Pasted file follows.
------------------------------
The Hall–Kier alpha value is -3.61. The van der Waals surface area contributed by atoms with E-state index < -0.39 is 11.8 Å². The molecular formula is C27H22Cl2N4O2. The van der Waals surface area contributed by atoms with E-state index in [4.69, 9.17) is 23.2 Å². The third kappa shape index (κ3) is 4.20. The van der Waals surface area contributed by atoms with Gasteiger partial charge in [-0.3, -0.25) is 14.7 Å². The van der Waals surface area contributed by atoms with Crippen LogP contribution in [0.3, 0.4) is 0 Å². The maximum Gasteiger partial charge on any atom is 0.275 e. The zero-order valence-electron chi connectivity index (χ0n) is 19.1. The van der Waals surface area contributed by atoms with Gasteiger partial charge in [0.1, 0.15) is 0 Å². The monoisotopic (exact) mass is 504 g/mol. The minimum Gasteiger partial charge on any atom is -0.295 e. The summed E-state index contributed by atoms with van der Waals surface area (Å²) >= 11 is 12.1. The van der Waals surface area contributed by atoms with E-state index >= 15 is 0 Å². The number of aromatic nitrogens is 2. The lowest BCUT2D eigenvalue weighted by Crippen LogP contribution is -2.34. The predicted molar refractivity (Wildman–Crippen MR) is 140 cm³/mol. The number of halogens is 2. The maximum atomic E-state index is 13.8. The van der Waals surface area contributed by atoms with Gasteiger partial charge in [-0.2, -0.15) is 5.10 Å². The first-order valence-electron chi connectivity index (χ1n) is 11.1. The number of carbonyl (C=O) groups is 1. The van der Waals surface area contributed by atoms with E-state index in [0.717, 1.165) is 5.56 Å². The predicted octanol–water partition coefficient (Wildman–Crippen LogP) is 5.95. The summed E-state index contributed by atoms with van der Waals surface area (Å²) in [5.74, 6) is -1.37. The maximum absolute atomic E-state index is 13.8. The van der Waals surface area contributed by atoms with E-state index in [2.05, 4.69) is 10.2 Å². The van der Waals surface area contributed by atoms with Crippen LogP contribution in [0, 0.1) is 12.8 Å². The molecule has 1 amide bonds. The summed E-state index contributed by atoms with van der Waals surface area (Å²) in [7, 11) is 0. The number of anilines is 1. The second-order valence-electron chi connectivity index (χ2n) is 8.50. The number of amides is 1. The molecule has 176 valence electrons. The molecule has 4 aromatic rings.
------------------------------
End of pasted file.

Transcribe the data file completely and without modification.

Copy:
The Hall–Kier alpha value is -3.61. The van der Waals surface area contributed by atoms with E-state index < -0.39 is 11.8 Å². The molecular formula is C27H22Cl2N4O2. The van der Waals surface area contributed by atoms with E-state index in [4.69, 9.17) is 23.2 Å². The third kappa shape index (κ3) is 4.20. The van der Waals surface area contributed by atoms with Gasteiger partial charge in [-0.3, -0.25) is 14.7 Å². The van der Waals surface area contributed by atoms with Crippen LogP contribution in [0.3, 0.4) is 0 Å². The maximum Gasteiger partial charge on any atom is 0.275 e. The zero-order valence-electron chi connectivity index (χ0n) is 19.1. The van der Waals surface area contributed by atoms with Gasteiger partial charge in [0.1, 0.15) is 0 Å². The monoisotopic (exact) mass is 504 g/mol. The minimum Gasteiger partial charge on any atom is -0.295 e. The summed E-state index contributed by atoms with van der Waals surface area (Å²) >= 11 is 12.1. The van der Waals surface area contributed by atoms with E-state index >= 15 is 0 Å². The number of aromatic nitrogens is 2. The lowest BCUT2D eigenvalue weighted by Crippen LogP contribution is -2.34. The predicted molar refractivity (Wildman–Crippen MR) is 140 cm³/mol. The number of halogens is 2. The maximum atomic E-state index is 13.8. The van der Waals surface area contributed by atoms with Gasteiger partial charge in [-0.2, -0.15) is 5.10 Å². The first-order valence-electron chi connectivity index (χ1n) is 11.1. The number of carbonyl (C=O) groups is 1. The van der Waals surface area contributed by atoms with E-state index in [0.717, 1.165) is 5.56 Å². The predicted octanol–water partition coefficient (Wildman–Crippen LogP) is 5.95. The summed E-state index contributed by atoms with van der Waals surface area (Å²) in [5.74, 6) is -1.37. The maximum absolute atomic E-state index is 13.8. The van der Waals surface area contributed by atoms with E-state index in [2.05, 4.69) is 10.2 Å². The van der Waals surface area contributed by atoms with Crippen LogP contribution in [0, 0.1) is 12.8 Å². The molecule has 1 amide bonds. The summed E-state index contributed by atoms with van der Waals surface area (Å²) in [7, 11) is 0. The number of anilines is 1. The second-order valence-electron chi connectivity index (χ2n) is 8.50. The number of amides is 1. The molecule has 176 valence electrons. The molecule has 4 aromatic rings.